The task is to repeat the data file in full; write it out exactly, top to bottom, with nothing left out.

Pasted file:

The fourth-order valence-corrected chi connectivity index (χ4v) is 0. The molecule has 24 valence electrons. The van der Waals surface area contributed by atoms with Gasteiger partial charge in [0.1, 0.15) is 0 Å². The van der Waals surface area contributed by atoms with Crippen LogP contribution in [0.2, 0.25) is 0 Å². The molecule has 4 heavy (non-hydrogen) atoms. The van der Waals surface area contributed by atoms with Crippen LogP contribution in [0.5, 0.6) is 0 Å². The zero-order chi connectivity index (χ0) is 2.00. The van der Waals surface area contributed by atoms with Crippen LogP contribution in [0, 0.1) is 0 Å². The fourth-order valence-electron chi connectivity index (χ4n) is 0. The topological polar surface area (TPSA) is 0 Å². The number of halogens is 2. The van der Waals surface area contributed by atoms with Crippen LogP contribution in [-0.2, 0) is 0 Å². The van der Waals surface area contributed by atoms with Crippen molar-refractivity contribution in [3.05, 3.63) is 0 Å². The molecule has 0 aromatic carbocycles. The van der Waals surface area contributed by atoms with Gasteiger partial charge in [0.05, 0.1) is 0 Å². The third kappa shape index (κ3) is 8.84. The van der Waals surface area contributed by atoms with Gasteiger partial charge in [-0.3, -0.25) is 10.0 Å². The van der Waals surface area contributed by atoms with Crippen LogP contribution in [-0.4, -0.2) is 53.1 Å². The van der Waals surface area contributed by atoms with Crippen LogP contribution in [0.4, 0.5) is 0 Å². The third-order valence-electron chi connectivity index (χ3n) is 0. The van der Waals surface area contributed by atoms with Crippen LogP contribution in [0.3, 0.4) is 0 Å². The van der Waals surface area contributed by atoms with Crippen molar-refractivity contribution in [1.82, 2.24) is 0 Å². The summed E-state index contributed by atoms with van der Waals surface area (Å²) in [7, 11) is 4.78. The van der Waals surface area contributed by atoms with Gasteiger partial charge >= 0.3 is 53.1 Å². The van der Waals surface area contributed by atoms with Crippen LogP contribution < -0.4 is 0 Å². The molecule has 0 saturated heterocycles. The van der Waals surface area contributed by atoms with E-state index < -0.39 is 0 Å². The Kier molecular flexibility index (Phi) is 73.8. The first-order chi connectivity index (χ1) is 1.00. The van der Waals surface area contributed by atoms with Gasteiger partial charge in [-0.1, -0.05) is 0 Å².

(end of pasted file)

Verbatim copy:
The fourth-order valence-corrected chi connectivity index (χ4v) is 0. The molecule has 24 valence electrons. The van der Waals surface area contributed by atoms with Gasteiger partial charge in [0.1, 0.15) is 0 Å². The van der Waals surface area contributed by atoms with Crippen LogP contribution in [0.2, 0.25) is 0 Å². The molecule has 4 heavy (non-hydrogen) atoms. The van der Waals surface area contributed by atoms with Crippen LogP contribution in [0.5, 0.6) is 0 Å². The zero-order chi connectivity index (χ0) is 2.00. The van der Waals surface area contributed by atoms with Crippen LogP contribution in [0, 0.1) is 0 Å². The fourth-order valence-electron chi connectivity index (χ4n) is 0. The topological polar surface area (TPSA) is 0 Å². The number of halogens is 2. The van der Waals surface area contributed by atoms with Crippen LogP contribution in [-0.2, 0) is 0 Å². The van der Waals surface area contributed by atoms with Crippen molar-refractivity contribution in [3.05, 3.63) is 0 Å². The molecule has 0 aromatic carbocycles. The van der Waals surface area contributed by atoms with Gasteiger partial charge in [0.05, 0.1) is 0 Å². The third kappa shape index (κ3) is 8.84. The van der Waals surface area contributed by atoms with Gasteiger partial charge in [-0.3, -0.25) is 10.0 Å². The van der Waals surface area contributed by atoms with Crippen LogP contribution in [-0.4, -0.2) is 53.1 Å². The van der Waals surface area contributed by atoms with Crippen LogP contribution in [0.4, 0.5) is 0 Å². The third-order valence-electron chi connectivity index (χ3n) is 0. The van der Waals surface area contributed by atoms with Crippen LogP contribution in [0.3, 0.4) is 0 Å². The van der Waals surface area contributed by atoms with Crippen molar-refractivity contribution in [1.82, 2.24) is 0 Å². The summed E-state index contributed by atoms with van der Waals surface area (Å²) in [7, 11) is 4.78. The van der Waals surface area contributed by atoms with Gasteiger partial charge >= 0.3 is 53.1 Å². The van der Waals surface area contributed by atoms with Crippen LogP contribution < -0.4 is 0 Å². The molecule has 0 saturated heterocycles. The van der Waals surface area contributed by atoms with E-state index < -0.39 is 0 Å². The Kier molecular flexibility index (Phi) is 73.8. The first-order chi connectivity index (χ1) is 1.00. The van der Waals surface area contributed by atoms with Gasteiger partial charge in [-0.1, -0.05) is 0 Å².